When there have conflicting changes been made (say, by users A
and B), the user who is the second one to commit (say, user B)
will have to resolve them. (Since his commit will fail, he will
have to do an update first, the update will note the conflict.)
However, another user might be more versed to resolve the
conflict by hand. Unfortunately, Subversion makes it pretty clear
that user B will have to resolve the conflict.
Mercurial, for instance, allows a "forced push", which means that
the repository grows an additional head. The two heads represent
conflicting changes. *Any* user can then merge the two heads into
one, and this process will later be visible to all others.
This is especially convenient when some users are less
experienced. A less experienced user recognizes a conflict as a
serious error condition ("something's wrong with the SVN!").
I was thinking how to overcome this drawback in Subversion. Am I
correct to presume that anything like "growing additional heads
and merging them into one later" (like offered by Mercurial) is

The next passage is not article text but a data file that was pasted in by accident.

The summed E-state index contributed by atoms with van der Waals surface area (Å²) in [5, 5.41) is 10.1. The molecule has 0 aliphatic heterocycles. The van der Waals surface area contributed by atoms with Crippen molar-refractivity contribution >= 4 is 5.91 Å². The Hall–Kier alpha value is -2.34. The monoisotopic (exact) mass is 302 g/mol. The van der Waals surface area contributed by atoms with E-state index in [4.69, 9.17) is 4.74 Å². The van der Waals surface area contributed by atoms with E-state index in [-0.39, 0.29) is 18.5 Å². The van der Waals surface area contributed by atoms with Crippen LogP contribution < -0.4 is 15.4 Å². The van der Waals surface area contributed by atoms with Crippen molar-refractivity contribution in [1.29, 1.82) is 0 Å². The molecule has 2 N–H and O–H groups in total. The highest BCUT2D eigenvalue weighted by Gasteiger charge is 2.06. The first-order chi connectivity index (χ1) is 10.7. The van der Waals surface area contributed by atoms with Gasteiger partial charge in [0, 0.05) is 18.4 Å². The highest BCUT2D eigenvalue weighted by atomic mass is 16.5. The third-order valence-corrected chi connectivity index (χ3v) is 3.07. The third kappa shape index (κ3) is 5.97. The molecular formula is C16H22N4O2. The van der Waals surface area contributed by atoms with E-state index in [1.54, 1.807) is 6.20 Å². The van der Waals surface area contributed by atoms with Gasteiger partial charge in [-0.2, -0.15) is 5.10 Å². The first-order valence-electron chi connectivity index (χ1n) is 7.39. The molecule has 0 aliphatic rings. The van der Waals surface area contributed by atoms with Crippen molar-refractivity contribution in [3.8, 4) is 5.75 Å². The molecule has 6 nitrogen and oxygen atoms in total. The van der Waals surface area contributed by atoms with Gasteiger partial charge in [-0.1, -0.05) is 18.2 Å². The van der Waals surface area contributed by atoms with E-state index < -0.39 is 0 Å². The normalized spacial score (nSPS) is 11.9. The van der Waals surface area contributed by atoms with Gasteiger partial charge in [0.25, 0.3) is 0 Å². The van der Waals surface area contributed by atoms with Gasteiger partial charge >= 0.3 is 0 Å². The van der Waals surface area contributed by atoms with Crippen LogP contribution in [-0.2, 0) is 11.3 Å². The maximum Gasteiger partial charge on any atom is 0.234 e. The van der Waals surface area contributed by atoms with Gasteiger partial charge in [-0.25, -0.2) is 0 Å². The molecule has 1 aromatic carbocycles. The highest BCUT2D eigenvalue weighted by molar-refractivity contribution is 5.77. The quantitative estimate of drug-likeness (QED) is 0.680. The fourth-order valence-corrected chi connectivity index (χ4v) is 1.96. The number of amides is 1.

out of the question due to the way Subversion is organized?
Then, how about a kind of "auto resolve mode". It would mean that
when the update process notices a conflict, it introduces the
usual conflict markers. Then, it automatically marks the conflict
as being resolved (what would otherwise have been done by calling
'svn resolved ...'). Then it commits the files including the
conflict markers. Then another user has a chance to *really*
resolve the conflict. Maybe something like a "soft conflict" or
"postponed conflict" state would be good to allow Subversion to
print a list of all files that still contain conflicts that need
to be resolved by someone. The user resolving the conflict for
good would then remove this "postponed conflict" state manually.
Could something like that be implemented?
Any further suggestions?
Received on 2009-11-26 16:20:48 CET
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